Researchers have developed an ‘electronic skin’ that can process information faster than the human nervous system
Inspired by Star Wars, a team of researchers from the National University of Singapore has developed an ‘electronic skin’ that gives amputees with prosthetics the ability to ‘touch’.
The artificial skin uses more than 100 small sensors and is about 1 sq cm (0.16 square inch) in size.
It has the capacity to recognise 20 to 30 different textures and can read Braille letters with more than 90% accuracy. What’s more impressive is that it can process information faster than the human nervous system.
“So humans need to slide to feel texture, but in this case the skin, with a single touch, is able to detect texture of different roughness” said research team leader Benjamin Tee.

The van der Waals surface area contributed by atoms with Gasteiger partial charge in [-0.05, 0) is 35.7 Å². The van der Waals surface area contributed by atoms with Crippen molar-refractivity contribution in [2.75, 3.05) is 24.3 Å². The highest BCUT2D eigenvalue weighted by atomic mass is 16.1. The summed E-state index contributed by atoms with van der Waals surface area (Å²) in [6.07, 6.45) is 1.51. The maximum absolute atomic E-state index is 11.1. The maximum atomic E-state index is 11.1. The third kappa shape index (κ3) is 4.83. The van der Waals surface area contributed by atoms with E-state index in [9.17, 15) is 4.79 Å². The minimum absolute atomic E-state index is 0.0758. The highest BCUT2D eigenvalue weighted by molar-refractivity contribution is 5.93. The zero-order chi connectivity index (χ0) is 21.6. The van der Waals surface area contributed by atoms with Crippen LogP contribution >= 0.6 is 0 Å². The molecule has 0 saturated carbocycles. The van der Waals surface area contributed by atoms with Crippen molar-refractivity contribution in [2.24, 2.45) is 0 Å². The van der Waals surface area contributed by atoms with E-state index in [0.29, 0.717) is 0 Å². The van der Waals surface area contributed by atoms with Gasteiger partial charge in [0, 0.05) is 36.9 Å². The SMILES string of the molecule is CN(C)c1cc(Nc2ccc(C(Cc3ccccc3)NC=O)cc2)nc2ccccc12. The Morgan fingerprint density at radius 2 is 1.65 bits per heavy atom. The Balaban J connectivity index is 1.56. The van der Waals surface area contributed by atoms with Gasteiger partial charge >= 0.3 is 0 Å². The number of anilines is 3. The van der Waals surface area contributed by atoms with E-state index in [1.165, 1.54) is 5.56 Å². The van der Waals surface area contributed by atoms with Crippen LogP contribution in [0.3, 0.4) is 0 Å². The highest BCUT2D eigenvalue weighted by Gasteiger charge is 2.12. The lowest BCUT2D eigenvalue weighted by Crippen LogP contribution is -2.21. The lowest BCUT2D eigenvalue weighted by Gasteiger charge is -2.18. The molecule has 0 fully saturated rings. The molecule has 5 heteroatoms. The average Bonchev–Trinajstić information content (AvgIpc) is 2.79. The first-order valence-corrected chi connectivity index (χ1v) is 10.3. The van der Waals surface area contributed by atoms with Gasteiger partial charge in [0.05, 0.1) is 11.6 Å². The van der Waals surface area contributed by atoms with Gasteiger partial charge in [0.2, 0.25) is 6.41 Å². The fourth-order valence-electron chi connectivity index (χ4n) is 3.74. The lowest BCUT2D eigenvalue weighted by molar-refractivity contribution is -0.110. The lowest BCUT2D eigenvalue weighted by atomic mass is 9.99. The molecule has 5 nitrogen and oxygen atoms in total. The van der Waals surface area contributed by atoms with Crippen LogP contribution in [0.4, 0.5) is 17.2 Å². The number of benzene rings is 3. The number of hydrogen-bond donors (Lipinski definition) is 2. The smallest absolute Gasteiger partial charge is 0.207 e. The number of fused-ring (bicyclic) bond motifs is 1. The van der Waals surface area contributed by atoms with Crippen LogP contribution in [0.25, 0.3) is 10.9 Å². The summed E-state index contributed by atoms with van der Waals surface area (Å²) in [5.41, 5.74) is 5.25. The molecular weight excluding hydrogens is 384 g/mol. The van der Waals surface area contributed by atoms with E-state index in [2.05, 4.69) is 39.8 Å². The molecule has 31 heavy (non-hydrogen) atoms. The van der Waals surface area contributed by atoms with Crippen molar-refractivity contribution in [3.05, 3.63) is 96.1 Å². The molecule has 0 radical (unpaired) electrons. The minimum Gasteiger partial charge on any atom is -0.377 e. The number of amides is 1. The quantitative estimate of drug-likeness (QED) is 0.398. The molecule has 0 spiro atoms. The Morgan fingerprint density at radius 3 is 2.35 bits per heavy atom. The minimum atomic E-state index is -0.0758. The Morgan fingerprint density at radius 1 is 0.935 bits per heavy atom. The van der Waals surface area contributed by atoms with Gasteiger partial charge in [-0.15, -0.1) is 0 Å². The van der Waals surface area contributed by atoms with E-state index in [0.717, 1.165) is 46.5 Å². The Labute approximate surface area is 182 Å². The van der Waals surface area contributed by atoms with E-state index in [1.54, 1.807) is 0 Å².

When a person loses a limb the only sensation they feel is “numbness”, but with this technology it could enable them to feel sensations of warmth and softness when holding a hand. It can also detect whether a ball is soft or hard, giving the user the information it needs to determine how hard to hold the object.
The technology is still in the experimental stage, but there had been “tremendous interest” within the medical community.